# Module 16: The Activated Sludge Process - Part II Instructor Guide Answer Key

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1 Unit 1 Process Control Strategies Exercise Module 16: The Activated Sludge Process - Part II Instructor Guide Answer Key 1. What are the six key monitoring points within the activated sludge process? Ans: Plant influent, primary clarifier effluent, aeration tank, secondary clarifier, internal plant recycles and plant effluent. 2. For each of the monitoring points listed above, explain what key characteristics a TPO should look for. Ans: Plant influent check for flow increase and influent solids increase primary clarifier effluent check BOD/COD, TSS and nutrients aeration tank check MLSS/MLVSS, residual DO, ph and total alkalinity, SOUR, color and the biomass secondary clarifier check sludge blanket level, sludge return rate and floating solids on clarifier surface internal plant recycles check digester or sludge holding tank supernatant and sludge dewatering or thickening process recycle plant effluent check turbidity and NPDES permit requirements Exercise Calculate the pounds of solids under aeration for a plant with the following information: Plant Flow: 400,000 gallons per day MLSS: 2,000 mg/l Pounds of solids under aeration = (MLSS, mg/l) x (aeration tank volume, Mgal) x 8.34 = (2,000 mg/l) x (0.4 Mgal) x 8.34 = 6672 lbs of solids

2 Calculation Calculate the MCRT assuming the following: Total system flow is 5 MGD Aeration Tank Volume is 4 million gallons MLSS = 3,000 mg/l Effluent suspended solids concentration: 3.5 mg/l Sludge wasting rate (WAS flow) = 0.1 MGD Waste activated sludge suspended solids (WASSS) = 8,000 mg/l MCRT = 3,000 mg/l x 4 MG x mg/l x 5 MGD x ,000 mg/l x 0.1 mgd x 8.34 MCRT = MCRT = 100,080 lbs lbs/day lbs/day days Calculation Calculate the F/M ratio given the following: Aeration tank volume is 500,000 gal Aeration tank influent BOD = 200 mg/l Influent flow = 1.0 MGD MLVSS = 2,000 mg/l F/M = Influent BOD (or COD) lbs/day MLVSS in aeration, lbs-day = 200 mg/l x 1.0 mgd x mg x 2,000 mg/l x 8.34 = 1,668 lbs/day BOD 8,340 lbs MLVSS-day F/M = 0.2

3 Calculation Calculate the SVI for an activated sludge sample given the following: 30-minute settleable solids volume = 200 ml MLSS = 2,000 mg/l % settleable solids = (200/1000) x 100 = 20 SVI = 20 x 10,000 = 100 ml/g 2,000 Calculation Calculate the required WAS rate given the following: Volume of aeration tank = 1.7 Million gallons MLSS = 1,600 mg/l Plant flow = 10 MGD Effluent suspended solids = 10 mg/l WAS suspended solids = 8,000 mg/l Target MCRT = 5 days 5 days = (1600mg/L x 1.7 mgal x 8.34) (10 mg/l x 10.0 mgd x 8.34) + (8000 mg/l x WAS x 8.34) (10 mg/l x 4.0 mgd x 8.34) + (8000 mg/l x WAS x 8.34) = 22,684.4 lbs 5 days 834 lbs + (8000 mg/l x WAS x 8.34) = 22,684.4 lbs day 5 days (8000 mg/l x WAS x 8.34) = lbs lbs day day 8000 mg/l x WAS x 8.34 = lbs day WAS = lbs day 8000 mg/l x 8.34 WAS = 0.06 mgd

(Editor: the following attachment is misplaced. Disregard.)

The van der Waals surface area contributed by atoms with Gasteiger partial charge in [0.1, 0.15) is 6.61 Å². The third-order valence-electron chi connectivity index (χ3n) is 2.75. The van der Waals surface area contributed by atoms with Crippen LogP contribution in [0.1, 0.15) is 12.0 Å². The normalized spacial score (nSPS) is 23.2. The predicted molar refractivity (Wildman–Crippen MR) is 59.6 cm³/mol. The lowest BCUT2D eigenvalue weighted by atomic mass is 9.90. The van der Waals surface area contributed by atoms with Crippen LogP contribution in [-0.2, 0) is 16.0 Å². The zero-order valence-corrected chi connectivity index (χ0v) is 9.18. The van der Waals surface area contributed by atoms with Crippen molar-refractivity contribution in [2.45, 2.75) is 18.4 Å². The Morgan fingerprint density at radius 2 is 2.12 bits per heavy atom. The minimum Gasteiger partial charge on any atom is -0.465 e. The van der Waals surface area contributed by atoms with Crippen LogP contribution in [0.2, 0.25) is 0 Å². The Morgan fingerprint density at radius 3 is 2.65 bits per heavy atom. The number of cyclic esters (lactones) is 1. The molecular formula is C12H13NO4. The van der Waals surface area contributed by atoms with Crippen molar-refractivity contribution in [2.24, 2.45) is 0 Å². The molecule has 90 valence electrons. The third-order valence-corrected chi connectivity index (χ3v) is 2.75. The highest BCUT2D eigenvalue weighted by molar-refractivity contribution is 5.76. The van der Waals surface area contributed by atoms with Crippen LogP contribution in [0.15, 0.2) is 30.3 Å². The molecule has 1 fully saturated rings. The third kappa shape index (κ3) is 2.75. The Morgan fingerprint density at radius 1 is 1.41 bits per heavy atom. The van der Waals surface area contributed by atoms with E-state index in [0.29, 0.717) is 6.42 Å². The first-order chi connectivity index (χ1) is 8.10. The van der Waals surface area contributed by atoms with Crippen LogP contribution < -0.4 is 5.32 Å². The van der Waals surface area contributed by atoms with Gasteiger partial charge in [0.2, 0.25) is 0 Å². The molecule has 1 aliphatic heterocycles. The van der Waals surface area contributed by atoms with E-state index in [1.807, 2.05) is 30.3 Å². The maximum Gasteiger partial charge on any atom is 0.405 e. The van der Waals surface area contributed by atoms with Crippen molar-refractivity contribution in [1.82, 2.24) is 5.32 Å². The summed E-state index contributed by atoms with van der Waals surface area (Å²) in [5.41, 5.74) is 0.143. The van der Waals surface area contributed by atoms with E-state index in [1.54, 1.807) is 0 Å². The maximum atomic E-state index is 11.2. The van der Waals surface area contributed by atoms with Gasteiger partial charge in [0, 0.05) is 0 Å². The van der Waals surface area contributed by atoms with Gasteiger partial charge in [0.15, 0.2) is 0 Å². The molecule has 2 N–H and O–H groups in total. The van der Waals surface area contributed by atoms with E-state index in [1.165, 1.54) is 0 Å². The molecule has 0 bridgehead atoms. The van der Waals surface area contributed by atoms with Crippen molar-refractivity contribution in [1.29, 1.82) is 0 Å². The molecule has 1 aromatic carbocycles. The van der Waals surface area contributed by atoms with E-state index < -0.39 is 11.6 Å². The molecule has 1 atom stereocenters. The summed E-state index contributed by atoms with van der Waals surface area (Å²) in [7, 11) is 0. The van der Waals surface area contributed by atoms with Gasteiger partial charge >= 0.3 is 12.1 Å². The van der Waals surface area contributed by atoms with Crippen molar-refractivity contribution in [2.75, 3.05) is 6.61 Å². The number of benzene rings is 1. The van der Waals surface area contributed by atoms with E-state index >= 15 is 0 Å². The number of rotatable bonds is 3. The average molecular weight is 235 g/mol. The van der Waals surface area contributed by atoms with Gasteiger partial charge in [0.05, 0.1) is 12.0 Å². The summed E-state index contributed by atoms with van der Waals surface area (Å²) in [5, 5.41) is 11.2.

4 Exercise for Unit 1 1. If there is a large increase in influent plant solids, you may need to increase the in the aeration tank. a. MLVSS b. BOD c. Total suspended solids d. Phosphorus 2. Typical wastewater parameters that are used to characterize influent loadings include (select all that apply): a. Flow b. BOD c. TSS d. Ammonia e. Phosphorus 3. T/F: Biochemical oxygen demand (BOD) can be used as a measure of the organic compounds in water or the food for microorganisms. 4. Well-designed primary clarifiers should remove of BOD. a. 5-10% b % c % d % 5. Well-designed primary clarifiers should remove of TSS. a % b % c % d % 6. The concentration is a measure of the total concentration of solids in the aeration tank. a. Dissolved oxygen b. ph

5 c. Mixed liquor suspended solids (MLSS) d. Mixed liquor volatile suspended solids (MLVSS) 7. The MLVSS represents the concentration of the organisms in the aeration tank. 8. T/F: The return-sludge flow should be adjusted to maintain the sludge blanket as low as possible. 9. If the MCRT decreases, the solids move through the aeration basin. a. Faster b. Slower 10. In general, increasing the sludge wasting rate (WAS) will the MCRT. a. increase b. decrease c. not change 11. When wasting sludge, the WAS rate should not be changed more than 10 to 15 percent from one day to the next. 12. The suspended solids concentration of the influent to a treatment plant is 285 mg/l. If the influent flow is 2.5 million gallons per day (MGD), how many lbs/day of suspended solids enter the treatment plant? a. 872 lbs/day b lbs/day c lbs/day d. 713 lbs/day lbs/day = 285 mg/l x 2.5 mgd x 8.34 = 5942 lbs/day 13. Calculate the lbs of MLVSS given the following: 0.2 F/M ratio lbs BOD5/lbs MLVSS-day Influent BOD5 = 200 mg/l Influent flow 1.0 mgd Aeration tank volume 500,000 gal a. 8,340 lbs MLVSS b. 1,820 lbs MLVSS